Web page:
The agenda for the CBI, summaries of the presentations, and working group discussions are provided on the following pages.

 

 

CBI Agenda (Increasing the Participation of Students with Disabilities in Exploring Computer Science and Computer Science Principles Courses 2015)

Sheryl Burgstahler stands in front of that day's agenda on the screen at the AccessCS10K CBI.

Friday, January 23 

1:30 – 2:45 pm
Welcome
Introductions, housekeeping, AccessCSForAll goals, objectives, activities, and resources
Richard Ladner, Andreas Stefik, Sheryl Burgstahler

2:45 – 3:15 pm
Careers in Computer Science and Disability
Richard Ladner

3:30 – 4:30 pm
Accommodations vs. Universal Design in K-12 Education
Sheryl Burgstahler

4:30 – 5:15 pm
Accessibility and Technology
Richard Ladner and Andreas Stefik

5:30 – 6:15 pm
Intro to Quorum/Hour of Code activity
Andreas Stefik

6:30 – 7:45 pm
Dinner and Working Group Discussion
What aspects of the Exploring Computer Science (ECS) or Computer Science Principles (CSP) curriculum might present accessibility challenges? 
Sheryl Burgstahler
Evaluation of Day 1

Saturday, January 24

8 – 9 am
Breakfast Discussion
What resources or tools would be helpful to prepare for students with disabilities in their courses? 

9 – 10 am
Report Back on Dinner and Breakfast Discussions and Further Conversation
Richard Ladner, Andreas Stefik, and Sheryl Burgstahler

10:15 – 11 am
An Accessible Programming Lesson
Andreas Stefik

11 – 11:45 am
Large Group Discussion
How can you prepare teachers teaching ECS or CSP to be welcoming to students with disabilities?

11:45 am
AccessCSForAll Resources 

12 – 1 pm
Lunch and Discussion
What resources or tools would be helpful to you or to teachers in order to be prepared for students with disabilities in their courses?
CBI Evaluation

 

Presentation Summaries (Increasing the Participation of Students with Disabilities in Exploring Computer Science and Computer Science Principles Courses 2015)

A person presenting about disabilities and projects at the AccessCS10K CBI.

Careers in Computer Science and Disability

Presenter: Richard Ladner

People with a wide variety of disabilities can do almost anything in any computing field. Their expertise and perspective drive innovation, and many are interested in accessibility research and development. According to the United States Department of Labor, there is a large gap between the number of computing jobs available and the number of students in computer science who can fill those jobs. People with disabilities, currently underrepresented in computing fields, can help meet this need.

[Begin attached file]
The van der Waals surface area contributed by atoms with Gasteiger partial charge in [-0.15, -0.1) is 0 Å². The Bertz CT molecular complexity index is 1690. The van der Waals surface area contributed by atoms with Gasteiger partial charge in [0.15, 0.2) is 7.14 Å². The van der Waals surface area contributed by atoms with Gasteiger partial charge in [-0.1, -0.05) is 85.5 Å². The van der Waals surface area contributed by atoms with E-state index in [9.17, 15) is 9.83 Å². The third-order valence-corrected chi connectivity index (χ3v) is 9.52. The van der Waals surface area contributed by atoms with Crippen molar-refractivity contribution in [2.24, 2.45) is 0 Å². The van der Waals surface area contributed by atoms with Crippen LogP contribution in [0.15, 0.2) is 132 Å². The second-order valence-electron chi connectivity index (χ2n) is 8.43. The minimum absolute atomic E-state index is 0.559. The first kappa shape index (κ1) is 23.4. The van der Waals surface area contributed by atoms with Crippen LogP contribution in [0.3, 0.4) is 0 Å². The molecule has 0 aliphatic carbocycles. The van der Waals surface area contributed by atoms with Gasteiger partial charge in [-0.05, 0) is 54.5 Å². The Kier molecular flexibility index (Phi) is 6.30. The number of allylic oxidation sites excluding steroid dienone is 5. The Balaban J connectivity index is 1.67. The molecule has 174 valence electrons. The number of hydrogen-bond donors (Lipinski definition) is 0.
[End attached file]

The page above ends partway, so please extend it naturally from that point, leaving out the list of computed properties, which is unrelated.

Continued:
The United Nations Convention on the Rights of Persons with Disabilities Article 27 states, “Parties recognize the right of persons with disabilities to work, on an equal basis of others; this includes the right to the opportunity to gain a living by work freely chosen or accepted in a labour market and work environment that is open, inclusive and accessible to persons with disabilities.”

William A. Wulf stated in 2000, “I believe that engineering is a highly creative profession. Research tells us that creativity does not spring from nothing; it is grounded in our life experiences, and hence limited by those experiences. Lacking diversity on an engineering team, we limit the set of solutions that will be considered, and we may not find the best, the elegant solution.” Individuals with disabilities in computing fields contribute to such diversity. Their expertise and perspectives help drive innovation. 

There are successful role models with disabilities in science and engineering fields, including inventor Thomas Edison who was deaf, physicist Stephen Hawking who has amyotrophic lateral sclerosis (ALS), “father of the internet” Vince Cerf who is hard of hearing, and acoustic modem inventor Robert Weitbrecht who was deaf. There are computing professionals in industry and academia, as well as successful students in computing fields, who have disabilities. These role models allow children to think, “I can be like that person;” for parents to recognize, “My child can have a future;” and for teachers to believe, “My student can be more than I imagined.” 


Accommodations vs. Universal Design in K-12 Education

Presenter: Sheryl Burgstahler

Ability exists on a continuum, where all individuals are more or less able to see, hear, walk, read print, communicate verbally, tune out distractions, learn, or manage their health. In K-12 education in the United States, every child is ensured a free, appropriate education in as integrated of a setting as possible. However, in postsecondary education, students must meet whatever course or program requirements apply and are offered reasonable accommodations as needed.